Is life full of second chances? Or do our bad choices doom us to live with ugly consequences? Maybe the second chances are always there. Maybe we tend to doom ourselves.
It seems as though we’re all going to make serious mistakes, but life frequently gives us chances to make better choices later. If we learn from our mistakes and choose differently, we can break out of ugly patterns. But if we refuse to learn — if we blame everyone else and keep making the same mistakes instead — we end up suffering consequences over and over and over again, even though we have the power to change our own lives.
I’ve been thinking about second chances and life’s tradeoffs over the past four days, and it started with a happy family that I saw at dinner Wednesday night.
I’m not sure what caught my attention about this family. Maybe it was because they all seemed happy and the parents were both strongly engaged with the children and with each other. There were three young children in addition to the parents, two young girls and a slightly older boy. For whatever reason, they were the very picture of what I want for myself.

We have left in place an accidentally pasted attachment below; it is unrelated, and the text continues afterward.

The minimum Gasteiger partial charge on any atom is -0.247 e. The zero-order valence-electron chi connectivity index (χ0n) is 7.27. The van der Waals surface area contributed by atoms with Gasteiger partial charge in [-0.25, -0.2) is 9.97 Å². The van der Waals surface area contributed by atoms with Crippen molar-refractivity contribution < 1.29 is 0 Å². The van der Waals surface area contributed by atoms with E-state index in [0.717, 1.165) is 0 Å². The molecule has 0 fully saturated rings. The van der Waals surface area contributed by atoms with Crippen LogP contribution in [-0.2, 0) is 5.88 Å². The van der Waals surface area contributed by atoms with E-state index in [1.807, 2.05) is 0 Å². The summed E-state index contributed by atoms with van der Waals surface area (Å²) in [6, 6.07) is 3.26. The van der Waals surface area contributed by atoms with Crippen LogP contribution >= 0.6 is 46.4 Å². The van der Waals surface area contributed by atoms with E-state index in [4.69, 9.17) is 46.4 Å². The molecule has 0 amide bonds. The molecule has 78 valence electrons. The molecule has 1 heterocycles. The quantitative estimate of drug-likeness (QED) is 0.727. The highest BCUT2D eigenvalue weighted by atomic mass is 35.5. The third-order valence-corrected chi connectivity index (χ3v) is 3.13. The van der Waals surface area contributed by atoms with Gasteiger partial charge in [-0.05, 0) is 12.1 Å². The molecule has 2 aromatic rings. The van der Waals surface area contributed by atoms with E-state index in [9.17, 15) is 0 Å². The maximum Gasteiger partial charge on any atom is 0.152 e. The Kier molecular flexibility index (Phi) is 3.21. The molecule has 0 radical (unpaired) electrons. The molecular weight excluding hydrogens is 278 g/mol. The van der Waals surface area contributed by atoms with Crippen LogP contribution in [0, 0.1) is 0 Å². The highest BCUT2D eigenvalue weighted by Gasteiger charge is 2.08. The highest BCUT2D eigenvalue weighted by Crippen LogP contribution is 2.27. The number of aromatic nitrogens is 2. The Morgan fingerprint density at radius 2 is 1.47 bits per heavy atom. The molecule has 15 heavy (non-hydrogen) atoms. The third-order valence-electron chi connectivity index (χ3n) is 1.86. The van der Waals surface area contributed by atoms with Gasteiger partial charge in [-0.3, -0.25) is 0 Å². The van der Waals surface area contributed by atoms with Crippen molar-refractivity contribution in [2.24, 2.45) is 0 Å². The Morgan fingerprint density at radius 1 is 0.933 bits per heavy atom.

When I got married years ago, I was eager to have children and build a happy family, but I soon realized that I wasn’t ready. I was afraid of making the same mistakes that had left me unhappy with the family in which I grew up. I felt damaged and psychologically unready to be a parent, so I waited. And waited.
We eventually divorced. She remarried and they had a son. She’s happy today and I don’t have anything bad to say about her, but I clearly failed at my first attempt at a family. Other than the cats and dogs, I was completely alone.
I still had a lot to learn about myself. I did a lot thinking and self-examination. I went through counseling with a very good psychologist. Then about six years ago, I had another chance at building a family. I was engaged to a woman and we both seemed to want the same things. But something still wasn’t right. I backed out. Some of the issues were mine. Some were hers. I came to regret backing out, so it took me years to get over it — enough time that it felt like another failed attempt at family.
I spent more time working on myself. I went through much more counseling. I came to understand even more about my past. I slowly became a more emotionally healthy person. But I was still alone.